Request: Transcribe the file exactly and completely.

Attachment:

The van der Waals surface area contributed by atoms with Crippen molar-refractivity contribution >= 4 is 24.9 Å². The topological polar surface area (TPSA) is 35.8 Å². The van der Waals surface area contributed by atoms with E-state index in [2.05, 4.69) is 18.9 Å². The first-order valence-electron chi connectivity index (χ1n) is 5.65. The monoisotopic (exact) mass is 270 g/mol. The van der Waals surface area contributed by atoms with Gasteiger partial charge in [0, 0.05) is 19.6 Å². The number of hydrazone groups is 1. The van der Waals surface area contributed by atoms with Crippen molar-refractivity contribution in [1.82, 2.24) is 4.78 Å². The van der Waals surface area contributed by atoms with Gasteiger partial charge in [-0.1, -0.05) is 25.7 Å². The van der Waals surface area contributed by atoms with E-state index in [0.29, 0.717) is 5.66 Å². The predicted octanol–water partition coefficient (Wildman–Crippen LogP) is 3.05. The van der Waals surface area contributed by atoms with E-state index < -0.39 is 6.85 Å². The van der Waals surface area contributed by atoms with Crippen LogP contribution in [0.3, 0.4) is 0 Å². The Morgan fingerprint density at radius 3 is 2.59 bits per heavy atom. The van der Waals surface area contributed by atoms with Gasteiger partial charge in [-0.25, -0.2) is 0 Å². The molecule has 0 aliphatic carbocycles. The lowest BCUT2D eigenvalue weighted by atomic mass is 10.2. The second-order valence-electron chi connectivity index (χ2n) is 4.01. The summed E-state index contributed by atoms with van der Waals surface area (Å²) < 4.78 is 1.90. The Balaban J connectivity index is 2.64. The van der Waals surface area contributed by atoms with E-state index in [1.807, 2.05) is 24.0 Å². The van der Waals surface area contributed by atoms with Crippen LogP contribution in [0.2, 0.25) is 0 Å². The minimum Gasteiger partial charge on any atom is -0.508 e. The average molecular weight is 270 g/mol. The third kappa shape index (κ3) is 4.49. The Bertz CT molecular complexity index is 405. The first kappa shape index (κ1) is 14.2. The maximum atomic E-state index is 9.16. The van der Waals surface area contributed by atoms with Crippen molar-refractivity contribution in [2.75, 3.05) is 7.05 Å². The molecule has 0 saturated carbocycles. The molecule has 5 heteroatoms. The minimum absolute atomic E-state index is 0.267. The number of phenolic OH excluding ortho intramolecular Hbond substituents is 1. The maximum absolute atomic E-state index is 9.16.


The van der Waals surface area contributed by atoms with Crippen molar-refractivity contribution >= 4 is 24.9 Å². The topological polar surface area (TPSA) is 35.8 Å². The van der Waals surface area contributed by atoms with E-state index in [2.05, 4.69) is 18.9 Å². The first-order valence-electron chi connectivity index (χ1n) is 5.65. The monoisotopic (exact) mass is 270 g/mol. The van der Waals surface area contributed by atoms with Gasteiger partial charge in [0, 0.05) is 19.6 Å². The number of hydrazone groups is 1. The van der Waals surface area contributed by atoms with Crippen molar-refractivity contribution in [1.82, 2.24) is 4.78 Å². The van der Waals surface area contributed by atoms with Gasteiger partial charge in [-0.1, -0.05) is 25.7 Å². The van der Waals surface area contributed by atoms with E-state index in [0.29, 0.717) is 5.66 Å². The predicted octanol–water partition coefficient (Wildman–Crippen LogP) is 3.05. The van der Waals surface area contributed by atoms with E-state index < -0.39 is 6.85 Å². The van der Waals surface area contributed by atoms with Crippen LogP contribution in [0.3, 0.4) is 0 Å². The Morgan fingerprint density at radius 3 is 2.59 bits per heavy atom. The van der Waals surface area contributed by atoms with Gasteiger partial charge in [-0.25, -0.2) is 0 Å². The molecule has 0 aliphatic carbocycles. The lowest BCUT2D eigenvalue weighted by atomic mass is 10.2. The second-order valence-electron chi connectivity index (χ2n) is 4.01. The summed E-state index contributed by atoms with van der Waals surface area (Å²) < 4.78 is 1.90. The Balaban J connectivity index is 2.64. The van der Waals surface area contributed by atoms with E-state index in [1.807, 2.05) is 24.0 Å². The van der Waals surface area contributed by atoms with Crippen LogP contribution in [0.2, 0.25) is 0 Å². The minimum Gasteiger partial charge on any atom is -0.508 e. The average molecular weight is 270 g/mol. The third kappa shape index (κ3) is 4.49. The Bertz CT molecular complexity index is 405. The first kappa shape index (κ1) is 14.2. The maximum atomic E-state index is 9.16. The van der Waals surface area contributed by atoms with Crippen molar-refractivity contribution in [2.75, 3.05) is 7.05 Å². The molecule has 0 saturated carbocycles. The molecule has 5 heteroatoms. The minimum absolute atomic E-state index is 0.267. The number of phenolic OH excluding ortho intramolecular Hbond substituents is 1. The maximum absolute atomic E-state index is 9.16.